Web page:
A few months ago I configured Postfix on my CentOS 7.0 VPS to accept a TLS client certificate from my laptop, instead of a password. My client certificate was obtained from StartSSL, who have a rather convoluted process but seem to be the best value CA out there.
Last week CentOS 7.1 became available. I did a yum update, and rebooted, it all seemed to go without a hitch. Until I tried to send an email. My server was logging ‘certificate verification failed’.
After a bit of research, I figured that the problem might be with the StartSSL certificate chain. Time to figure out how to add it to the system. Turns out its fairly easy:
Step One: Fetch the startssl bundle and put it in the right directory
cd /etc/pki/ca-trust/source/anchors curl -o startssl-ca-bundle.pem http://www.startssl.com/certs/ca-bundle.pem
Step Two: Rebuid the trust database
Step Three: Restart Postfix
service postfix restart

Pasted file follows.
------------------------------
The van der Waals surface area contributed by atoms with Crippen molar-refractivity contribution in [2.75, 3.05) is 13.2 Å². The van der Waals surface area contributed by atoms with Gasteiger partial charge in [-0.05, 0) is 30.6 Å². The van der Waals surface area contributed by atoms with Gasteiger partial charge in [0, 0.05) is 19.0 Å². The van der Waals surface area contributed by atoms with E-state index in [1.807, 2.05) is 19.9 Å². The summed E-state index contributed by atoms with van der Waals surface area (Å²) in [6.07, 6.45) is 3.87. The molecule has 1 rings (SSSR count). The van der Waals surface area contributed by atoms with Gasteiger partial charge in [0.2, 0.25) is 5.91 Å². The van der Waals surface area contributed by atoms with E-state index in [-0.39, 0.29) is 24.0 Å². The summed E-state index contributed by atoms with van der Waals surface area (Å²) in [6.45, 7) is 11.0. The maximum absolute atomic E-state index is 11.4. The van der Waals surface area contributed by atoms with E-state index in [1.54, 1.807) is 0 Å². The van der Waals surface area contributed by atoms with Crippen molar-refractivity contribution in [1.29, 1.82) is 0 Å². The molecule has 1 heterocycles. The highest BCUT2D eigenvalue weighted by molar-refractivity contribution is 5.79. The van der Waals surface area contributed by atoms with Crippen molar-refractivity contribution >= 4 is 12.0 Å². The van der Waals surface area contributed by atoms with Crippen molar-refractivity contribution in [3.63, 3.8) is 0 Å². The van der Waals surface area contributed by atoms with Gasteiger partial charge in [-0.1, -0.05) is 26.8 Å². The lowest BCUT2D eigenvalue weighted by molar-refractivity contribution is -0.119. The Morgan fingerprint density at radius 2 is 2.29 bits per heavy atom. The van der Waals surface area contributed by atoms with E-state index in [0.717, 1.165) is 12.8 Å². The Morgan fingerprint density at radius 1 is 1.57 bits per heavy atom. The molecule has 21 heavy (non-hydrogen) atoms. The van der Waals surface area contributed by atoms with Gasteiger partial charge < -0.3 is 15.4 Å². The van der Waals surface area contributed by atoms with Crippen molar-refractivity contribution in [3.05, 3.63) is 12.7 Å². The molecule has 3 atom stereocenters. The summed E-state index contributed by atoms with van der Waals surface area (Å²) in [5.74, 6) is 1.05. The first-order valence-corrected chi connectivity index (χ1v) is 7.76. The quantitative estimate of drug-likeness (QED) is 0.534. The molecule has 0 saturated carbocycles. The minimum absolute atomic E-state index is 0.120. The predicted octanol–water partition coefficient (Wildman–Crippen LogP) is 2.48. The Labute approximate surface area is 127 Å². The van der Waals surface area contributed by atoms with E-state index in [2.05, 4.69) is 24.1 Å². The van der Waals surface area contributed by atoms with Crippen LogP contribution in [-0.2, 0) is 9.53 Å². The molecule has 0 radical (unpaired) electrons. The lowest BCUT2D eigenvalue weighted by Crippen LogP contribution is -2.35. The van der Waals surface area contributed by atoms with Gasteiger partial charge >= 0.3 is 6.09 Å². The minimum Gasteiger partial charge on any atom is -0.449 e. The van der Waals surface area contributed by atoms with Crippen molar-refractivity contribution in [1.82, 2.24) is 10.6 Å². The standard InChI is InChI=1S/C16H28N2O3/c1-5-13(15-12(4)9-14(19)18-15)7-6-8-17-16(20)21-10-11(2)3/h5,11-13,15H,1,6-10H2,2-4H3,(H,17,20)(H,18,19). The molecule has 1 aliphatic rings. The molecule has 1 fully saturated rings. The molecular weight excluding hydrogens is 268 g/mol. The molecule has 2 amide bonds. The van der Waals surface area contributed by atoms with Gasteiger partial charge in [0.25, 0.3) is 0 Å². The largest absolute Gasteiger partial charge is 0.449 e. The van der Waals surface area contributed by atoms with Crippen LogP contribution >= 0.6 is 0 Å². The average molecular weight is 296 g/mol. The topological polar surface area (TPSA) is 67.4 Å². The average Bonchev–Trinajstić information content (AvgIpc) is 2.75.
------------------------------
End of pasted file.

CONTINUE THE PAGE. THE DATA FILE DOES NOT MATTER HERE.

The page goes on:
And that takes care of that. I wish Postfix/OpenSSL had some better diagnostics when things go wrong, it would reduce the amount of guesswork required.
Some time ago I moved my virtual private server to a new provider. The old one was fine, but I wanted to play around with IPv6 and RamNode offered that. They were also able to host CentOS 7 which I was keen to familiarize myself with.
More recently they added a hosting site in my city, so I took them up on their offer to migrate my VPS. I was very impressed, it was about a 15 minute process and went flawlessly.
This site still sits behind CloudFlare, which has been doing a splendid job although there has not really been enough traffic to give it a decent test.
Its funny how, even after many years of working with Linux and other Unix-like systems, every now and then a little utility comes up that you never knew about.
blkid is one of those little utilities that is wonderfully
handy, and now I find myself using it all the time.